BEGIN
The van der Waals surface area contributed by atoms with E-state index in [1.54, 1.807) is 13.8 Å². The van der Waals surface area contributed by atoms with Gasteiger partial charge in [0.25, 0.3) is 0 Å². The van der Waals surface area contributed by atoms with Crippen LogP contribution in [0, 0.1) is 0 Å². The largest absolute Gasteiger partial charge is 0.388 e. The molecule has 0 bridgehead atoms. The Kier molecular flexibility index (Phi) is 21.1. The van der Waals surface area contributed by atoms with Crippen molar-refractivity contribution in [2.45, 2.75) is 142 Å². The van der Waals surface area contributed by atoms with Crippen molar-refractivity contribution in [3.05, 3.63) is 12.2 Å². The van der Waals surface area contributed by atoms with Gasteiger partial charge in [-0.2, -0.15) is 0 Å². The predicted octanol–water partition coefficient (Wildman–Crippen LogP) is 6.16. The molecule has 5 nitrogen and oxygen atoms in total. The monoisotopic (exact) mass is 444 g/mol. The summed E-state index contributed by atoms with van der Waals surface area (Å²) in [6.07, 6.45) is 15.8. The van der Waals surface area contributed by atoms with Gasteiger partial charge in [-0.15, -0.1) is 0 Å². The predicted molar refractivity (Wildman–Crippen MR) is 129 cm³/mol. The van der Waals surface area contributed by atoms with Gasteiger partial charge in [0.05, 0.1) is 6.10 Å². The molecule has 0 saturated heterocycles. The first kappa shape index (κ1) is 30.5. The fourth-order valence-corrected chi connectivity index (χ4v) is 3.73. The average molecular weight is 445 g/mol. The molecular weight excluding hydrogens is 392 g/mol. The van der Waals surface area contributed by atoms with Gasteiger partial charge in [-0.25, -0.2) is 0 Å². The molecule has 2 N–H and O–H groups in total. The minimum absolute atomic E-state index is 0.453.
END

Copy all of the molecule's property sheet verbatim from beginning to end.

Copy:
The van der Waals surface area contributed by atoms with E-state index in [1.54, 1.807) is 13.8 Å². The van der Waals surface area contributed by atoms with Gasteiger partial charge in [0.25, 0.3) is 0 Å². The van der Waals surface area contributed by atoms with Crippen LogP contribution in [0, 0.1) is 0 Å². The largest absolute Gasteiger partial charge is 0.388 e. The molecule has 0 bridgehead atoms. The Kier molecular flexibility index (Phi) is 21.1. The van der Waals surface area contributed by atoms with Crippen molar-refractivity contribution in [2.45, 2.75) is 142 Å². The van der Waals surface area contributed by atoms with Crippen molar-refractivity contribution in [3.05, 3.63) is 12.2 Å². The van der Waals surface area contributed by atoms with Gasteiger partial charge in [-0.2, -0.15) is 0 Å². The predicted octanol–water partition coefficient (Wildman–Crippen LogP) is 6.16. The molecule has 5 nitrogen and oxygen atoms in total. The monoisotopic (exact) mass is 444 g/mol. The summed E-state index contributed by atoms with van der Waals surface area (Å²) in [6.07, 6.45) is 15.8. The van der Waals surface area contributed by atoms with Gasteiger partial charge in [-0.15, -0.1) is 0 Å². The predicted molar refractivity (Wildman–Crippen MR) is 129 cm³/mol. The van der Waals surface area contributed by atoms with Gasteiger partial charge in [0.05, 0.1) is 6.10 Å². The molecule has 0 saturated heterocycles. The first kappa shape index (κ1) is 30.5. The fourth-order valence-corrected chi connectivity index (χ4v) is 3.73. The average molecular weight is 445 g/mol. The molecular weight excluding hydrogens is 392 g/mol. The van der Waals surface area contributed by atoms with Gasteiger partial charge in [-0.25, -0.2) is 0 Å². The molecule has 2 N–H and O–H groups in total. The minimum absolute atomic E-state index is 0.453.